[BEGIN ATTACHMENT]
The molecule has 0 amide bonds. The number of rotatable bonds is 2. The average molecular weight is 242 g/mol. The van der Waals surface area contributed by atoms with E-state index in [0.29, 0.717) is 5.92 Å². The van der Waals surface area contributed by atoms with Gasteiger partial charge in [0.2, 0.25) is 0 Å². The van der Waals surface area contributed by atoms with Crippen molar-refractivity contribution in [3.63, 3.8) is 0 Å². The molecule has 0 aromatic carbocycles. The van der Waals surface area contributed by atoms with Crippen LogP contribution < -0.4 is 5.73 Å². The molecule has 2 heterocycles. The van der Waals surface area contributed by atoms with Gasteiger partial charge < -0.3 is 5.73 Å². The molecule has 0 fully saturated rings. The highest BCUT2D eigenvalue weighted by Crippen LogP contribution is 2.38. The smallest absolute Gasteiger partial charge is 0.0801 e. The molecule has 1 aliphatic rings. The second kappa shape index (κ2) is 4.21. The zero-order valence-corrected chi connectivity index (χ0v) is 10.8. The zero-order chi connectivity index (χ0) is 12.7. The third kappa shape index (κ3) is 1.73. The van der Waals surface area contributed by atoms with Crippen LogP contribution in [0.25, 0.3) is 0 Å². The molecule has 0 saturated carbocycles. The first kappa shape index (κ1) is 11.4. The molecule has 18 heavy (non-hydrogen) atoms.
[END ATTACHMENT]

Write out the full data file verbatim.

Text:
The molecule has 0 amide bonds. The number of rotatable bonds is 2. The average molecular weight is 242 g/mol. The van der Waals surface area contributed by atoms with E-state index in [0.29, 0.717) is 5.92 Å². The van der Waals surface area contributed by atoms with Gasteiger partial charge in [0.2, 0.25) is 0 Å². The van der Waals surface area contributed by atoms with Crippen molar-refractivity contribution in [3.63, 3.8) is 0 Å². The molecule has 0 aromatic carbocycles. The van der Waals surface area contributed by atoms with Crippen LogP contribution < -0.4 is 5.73 Å². The molecule has 2 heterocycles. The van der Waals surface area contributed by atoms with Gasteiger partial charge < -0.3 is 5.73 Å². The molecule has 0 fully saturated rings. The highest BCUT2D eigenvalue weighted by Crippen LogP contribution is 2.38. The smallest absolute Gasteiger partial charge is 0.0801 e. The molecule has 1 aliphatic rings. The second kappa shape index (κ2) is 4.21. The zero-order valence-corrected chi connectivity index (χ0v) is 10.8. The zero-order chi connectivity index (χ0) is 12.7. The third kappa shape index (κ3) is 1.73. The van der Waals surface area contributed by atoms with Crippen LogP contribution in [0.25, 0.3) is 0 Å². The molecule has 0 saturated carbocycles. The first kappa shape index (κ1) is 11.4. The molecule has 18 heavy (non-hydrogen) atoms.